KBY257 (n) MATa, wild-type; KBY258 (n) MATα, wild-type; KBY257 (n) rnt1::HIS; KBY258 (n) rnt1::TRP; KBY (2n) rnt1::HIS, RNT1; KBY (2n) rnt1::TRP, RNT1; KBY (2n) RNT1, RNT1; KBY (2n) rnt1::HIS rnt1::TRP. SK1 strains were grown in 30°C at steady state. The xrn1Δ::URA rat1-1 (MATa) strain was obtained from the Tollervey Lab (14), and was grown at 25°C until mid-log phase, and then shifted to 37°C for 3h utilizing pre-warmed media. For generation of the rnt1::KAN replacement in the xrn1Δ rat1-1 strain, PCR-based disruption of the RNT1 gene was performed as described in Longtine et al. (15) through the amplification of the KANR marker.
The list of oligonucleotides used in this study is provided in Supplementary Table S1. Templates for in vitro RNA transcription were obtained through PCR amplification of MATa1 sequences and incorporating a T3 RNA Polymerase promoter sequence at their 5′-ends. In vitro transcription was performed using the T3 MEGAScript or MAXIScript kits (Applied Biosystems/Ambion), and the resulting RNAs were purified through phenol::chloroform extraction, and checked on both native and denaturing gels prior to further experimentation. In vitro cleavage assays with purified recombinant His6-Rnt1p were carried out generally as described (16). Primer extension on cleaved in vitro transcribed RNAs for mapping cleavage sites was performed as described (16).
Total RNA extraction from yeast under denaturing conditions and subsequent northern blotting analysis were performed as described (16). Detection of RNA species on northern blots was performed using either 5′-labeled oligonucleotides, PCR probes, or riboprobes. Riboprobes were generated using the T3 MAXI kit (Applied Biosciences/Ambion) and hybridized to membranes as described (17).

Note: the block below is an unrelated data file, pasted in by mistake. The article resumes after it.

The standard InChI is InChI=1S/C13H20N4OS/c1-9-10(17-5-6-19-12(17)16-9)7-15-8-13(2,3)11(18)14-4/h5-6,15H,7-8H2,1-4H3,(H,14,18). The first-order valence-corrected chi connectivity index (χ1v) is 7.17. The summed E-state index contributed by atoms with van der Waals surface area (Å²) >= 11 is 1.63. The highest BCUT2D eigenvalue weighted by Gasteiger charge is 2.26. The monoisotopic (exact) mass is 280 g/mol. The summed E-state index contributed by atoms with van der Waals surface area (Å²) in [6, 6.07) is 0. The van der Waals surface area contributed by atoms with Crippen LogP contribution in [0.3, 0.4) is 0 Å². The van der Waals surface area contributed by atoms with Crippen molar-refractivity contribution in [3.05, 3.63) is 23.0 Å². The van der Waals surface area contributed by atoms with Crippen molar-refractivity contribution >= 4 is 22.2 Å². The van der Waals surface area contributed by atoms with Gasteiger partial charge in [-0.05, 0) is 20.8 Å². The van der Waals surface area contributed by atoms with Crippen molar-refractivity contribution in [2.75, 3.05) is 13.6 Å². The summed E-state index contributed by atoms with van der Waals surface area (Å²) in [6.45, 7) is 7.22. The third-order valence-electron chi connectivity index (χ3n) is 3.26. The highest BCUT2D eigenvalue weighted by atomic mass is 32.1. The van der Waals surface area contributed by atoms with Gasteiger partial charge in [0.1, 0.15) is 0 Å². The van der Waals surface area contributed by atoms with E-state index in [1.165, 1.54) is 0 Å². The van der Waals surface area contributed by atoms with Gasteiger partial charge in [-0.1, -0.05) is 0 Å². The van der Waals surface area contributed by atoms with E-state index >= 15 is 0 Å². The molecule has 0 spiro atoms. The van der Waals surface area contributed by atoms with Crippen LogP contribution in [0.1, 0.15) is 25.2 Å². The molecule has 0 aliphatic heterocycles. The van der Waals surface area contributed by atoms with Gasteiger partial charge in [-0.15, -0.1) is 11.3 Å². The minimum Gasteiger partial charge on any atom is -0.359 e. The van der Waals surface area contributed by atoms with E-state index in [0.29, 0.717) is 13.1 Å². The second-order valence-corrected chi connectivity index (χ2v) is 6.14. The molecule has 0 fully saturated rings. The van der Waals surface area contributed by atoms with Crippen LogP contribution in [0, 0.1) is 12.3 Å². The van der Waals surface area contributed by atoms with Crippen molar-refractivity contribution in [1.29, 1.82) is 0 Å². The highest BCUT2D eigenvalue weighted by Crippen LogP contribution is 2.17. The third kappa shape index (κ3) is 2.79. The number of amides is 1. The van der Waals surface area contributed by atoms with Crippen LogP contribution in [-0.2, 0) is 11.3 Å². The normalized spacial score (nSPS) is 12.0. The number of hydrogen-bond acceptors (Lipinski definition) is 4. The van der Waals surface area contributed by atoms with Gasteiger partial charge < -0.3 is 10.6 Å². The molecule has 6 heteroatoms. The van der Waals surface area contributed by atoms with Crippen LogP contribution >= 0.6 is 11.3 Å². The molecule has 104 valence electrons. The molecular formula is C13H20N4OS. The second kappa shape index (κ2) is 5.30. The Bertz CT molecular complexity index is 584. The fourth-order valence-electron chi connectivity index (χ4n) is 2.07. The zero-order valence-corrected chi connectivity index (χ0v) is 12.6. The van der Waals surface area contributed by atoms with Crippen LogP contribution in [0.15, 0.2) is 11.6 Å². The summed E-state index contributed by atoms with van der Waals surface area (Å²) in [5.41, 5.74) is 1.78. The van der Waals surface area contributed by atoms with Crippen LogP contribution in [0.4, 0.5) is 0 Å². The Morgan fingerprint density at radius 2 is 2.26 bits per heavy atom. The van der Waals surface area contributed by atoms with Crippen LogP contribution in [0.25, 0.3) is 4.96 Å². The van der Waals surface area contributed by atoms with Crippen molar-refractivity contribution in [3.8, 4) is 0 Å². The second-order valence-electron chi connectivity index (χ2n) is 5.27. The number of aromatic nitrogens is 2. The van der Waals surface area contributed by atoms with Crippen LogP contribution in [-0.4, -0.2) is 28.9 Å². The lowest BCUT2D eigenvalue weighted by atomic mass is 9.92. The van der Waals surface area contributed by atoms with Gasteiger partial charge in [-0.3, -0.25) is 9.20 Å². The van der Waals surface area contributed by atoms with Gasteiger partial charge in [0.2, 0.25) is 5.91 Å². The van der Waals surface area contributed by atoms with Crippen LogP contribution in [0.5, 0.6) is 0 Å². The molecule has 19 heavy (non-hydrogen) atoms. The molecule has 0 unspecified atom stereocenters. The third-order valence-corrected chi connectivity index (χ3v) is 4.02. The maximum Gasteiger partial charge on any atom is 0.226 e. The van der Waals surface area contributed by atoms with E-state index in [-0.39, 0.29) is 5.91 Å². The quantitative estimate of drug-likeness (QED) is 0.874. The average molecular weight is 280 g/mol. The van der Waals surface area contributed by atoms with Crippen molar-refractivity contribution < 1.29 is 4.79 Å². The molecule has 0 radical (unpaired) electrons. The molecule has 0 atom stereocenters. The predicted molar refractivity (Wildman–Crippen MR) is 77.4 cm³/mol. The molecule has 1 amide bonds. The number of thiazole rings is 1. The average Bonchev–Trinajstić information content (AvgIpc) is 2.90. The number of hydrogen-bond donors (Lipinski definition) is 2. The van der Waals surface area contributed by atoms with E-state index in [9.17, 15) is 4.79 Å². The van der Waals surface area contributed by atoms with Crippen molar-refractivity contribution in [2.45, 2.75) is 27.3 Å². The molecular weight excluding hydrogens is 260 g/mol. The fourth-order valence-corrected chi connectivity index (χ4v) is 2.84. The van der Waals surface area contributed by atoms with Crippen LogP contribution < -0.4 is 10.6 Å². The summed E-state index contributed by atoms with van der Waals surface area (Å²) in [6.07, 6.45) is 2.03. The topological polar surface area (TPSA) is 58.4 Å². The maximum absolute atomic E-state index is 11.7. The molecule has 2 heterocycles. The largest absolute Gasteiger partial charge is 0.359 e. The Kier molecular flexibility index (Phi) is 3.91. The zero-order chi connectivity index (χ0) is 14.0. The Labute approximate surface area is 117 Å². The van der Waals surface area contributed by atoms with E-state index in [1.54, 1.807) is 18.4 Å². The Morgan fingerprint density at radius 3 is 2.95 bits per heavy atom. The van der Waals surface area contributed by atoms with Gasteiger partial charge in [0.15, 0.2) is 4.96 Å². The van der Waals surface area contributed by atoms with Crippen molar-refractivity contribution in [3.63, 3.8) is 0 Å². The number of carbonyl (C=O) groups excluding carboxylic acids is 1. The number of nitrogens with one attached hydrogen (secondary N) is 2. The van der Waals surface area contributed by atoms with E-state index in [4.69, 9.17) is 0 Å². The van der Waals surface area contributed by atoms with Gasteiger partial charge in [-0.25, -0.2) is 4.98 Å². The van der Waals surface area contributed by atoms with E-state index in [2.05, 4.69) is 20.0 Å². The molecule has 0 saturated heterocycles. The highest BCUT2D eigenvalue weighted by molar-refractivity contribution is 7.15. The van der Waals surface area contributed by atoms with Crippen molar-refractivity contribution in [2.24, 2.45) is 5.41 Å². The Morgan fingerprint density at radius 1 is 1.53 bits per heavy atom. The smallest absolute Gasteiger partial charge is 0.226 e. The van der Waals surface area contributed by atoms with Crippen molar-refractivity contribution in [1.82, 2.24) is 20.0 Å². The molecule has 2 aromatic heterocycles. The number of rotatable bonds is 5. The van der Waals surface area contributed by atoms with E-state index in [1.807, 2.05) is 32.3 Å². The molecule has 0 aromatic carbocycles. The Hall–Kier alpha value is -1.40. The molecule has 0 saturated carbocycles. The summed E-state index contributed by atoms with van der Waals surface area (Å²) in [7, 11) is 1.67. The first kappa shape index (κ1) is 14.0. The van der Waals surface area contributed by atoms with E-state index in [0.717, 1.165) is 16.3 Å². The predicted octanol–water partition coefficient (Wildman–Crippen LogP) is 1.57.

Primer extension on total RNAs was performed as in (11,18) using 5–10µg of denatured total RNA. The various primers used for reverse transcription and PCR amplification are listed in Supplementary Table S1. An amount of 40µg of total RNA were digested with Ambion RNase-free Turbo DNase (8U enzyme) for 45min at 37°C in 200µl. The reaction was phenol–chloroform extracted with equal volume organic and ethanol-precipitated. The digested RNA was then resuspended in 20µl water and quantitated. An amount of 5µg of DNase treated RNA was combined with 0.4µl (25mM each) dNTPs and 1µl of 50ng/µl random primer mix to a total volume of 12µl. The mixture was heated to 65°C for 5min, followed by placing on ice for 2min. This cooled mixture was combined with Invitrogen RNaseOUT (40U) and Invitrogen M-MLV Reverse Transcriptase (200U). RT reaction was left at 25°C for 10min, followed by 42°C incubation for 50min. The reaction was terminated by heating at 85°C for 5min. PCR reactions included 1.5µl of this reaction, 500nM Cy3 forward and reverse primers, and were incubated at 95°C for 3min, 35 cycles of (30s at, 95°C, 30s at 58°C, 30s at 72°C), and a final incubation at 72°C for 3min. Equal volumes of RT–PCR products were combined with 95% formamide/dye mixture and denatured at 95°C for 10min. This mixture was then loaded onto a 5% denaturing acrylamide gel (1× TBE). Gels were dried prior to scanning on a Molecular Imager FX System. Poly(A) enrichment of total RNAs was performed using the Ambion poly(A) purist MAG kits as described (12).
For the adaptor ligation of cleavage products carrying 5′-phosphate groups, an adaptor RNA was purchased from Dharmacon. Total RNAs from various strains were ligated with the adaptor RNA on their 5′-phosphate ends, reverse transcribed using the E3 REV primer, and amplified by PCR. The primer pair for the PCR consisted of a primer that was the DNA version of the adaptor sequence, and the E3 Rev primer.